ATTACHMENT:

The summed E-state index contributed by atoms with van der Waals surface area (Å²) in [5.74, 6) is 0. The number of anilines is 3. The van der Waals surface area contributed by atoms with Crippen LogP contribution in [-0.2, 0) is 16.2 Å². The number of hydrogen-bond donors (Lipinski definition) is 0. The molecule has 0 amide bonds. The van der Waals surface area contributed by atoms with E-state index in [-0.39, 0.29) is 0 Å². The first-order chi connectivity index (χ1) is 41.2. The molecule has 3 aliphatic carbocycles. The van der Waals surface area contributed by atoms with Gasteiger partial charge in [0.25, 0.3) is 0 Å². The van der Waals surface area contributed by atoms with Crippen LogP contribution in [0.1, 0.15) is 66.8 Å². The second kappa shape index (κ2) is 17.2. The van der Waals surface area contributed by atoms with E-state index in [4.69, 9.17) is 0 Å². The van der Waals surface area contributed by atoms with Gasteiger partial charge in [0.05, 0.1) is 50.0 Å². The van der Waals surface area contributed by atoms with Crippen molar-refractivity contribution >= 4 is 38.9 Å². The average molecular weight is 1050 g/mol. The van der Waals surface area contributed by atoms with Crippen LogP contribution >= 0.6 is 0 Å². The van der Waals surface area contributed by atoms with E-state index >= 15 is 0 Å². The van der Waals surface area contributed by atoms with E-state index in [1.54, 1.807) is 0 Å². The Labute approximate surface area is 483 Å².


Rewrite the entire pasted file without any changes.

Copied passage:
The summed E-state index contributed by atoms with van der Waals surface area (Å²) in [5.74, 6) is 0. The number of anilines is 3. The van der Waals surface area contributed by atoms with Crippen LogP contribution in [-0.2, 0) is 16.2 Å². The number of hydrogen-bond donors (Lipinski definition) is 0. The molecule has 0 amide bonds. The van der Waals surface area contributed by atoms with E-state index in [-0.39, 0.29) is 0 Å². The first-order chi connectivity index (χ1) is 41.2. The molecule has 3 aliphatic carbocycles. The van der Waals surface area contributed by atoms with Gasteiger partial charge in [0.25, 0.3) is 0 Å². The van der Waals surface area contributed by atoms with Crippen LogP contribution in [0.1, 0.15) is 66.8 Å². The second kappa shape index (κ2) is 17.2. The van der Waals surface area contributed by atoms with E-state index in [4.69, 9.17) is 0 Å². The van der Waals surface area contributed by atoms with Gasteiger partial charge in [0.05, 0.1) is 50.0 Å². The van der Waals surface area contributed by atoms with Crippen molar-refractivity contribution >= 4 is 38.9 Å². The average molecular weight is 1050 g/mol. The van der Waals surface area contributed by atoms with Crippen LogP contribution >= 0.6 is 0 Å². The van der Waals surface area contributed by atoms with E-state index >= 15 is 0 Å². The van der Waals surface area contributed by atoms with E-state index in [1.54, 1.807) is 0 Å². The Labute approximate surface area is 483 Å².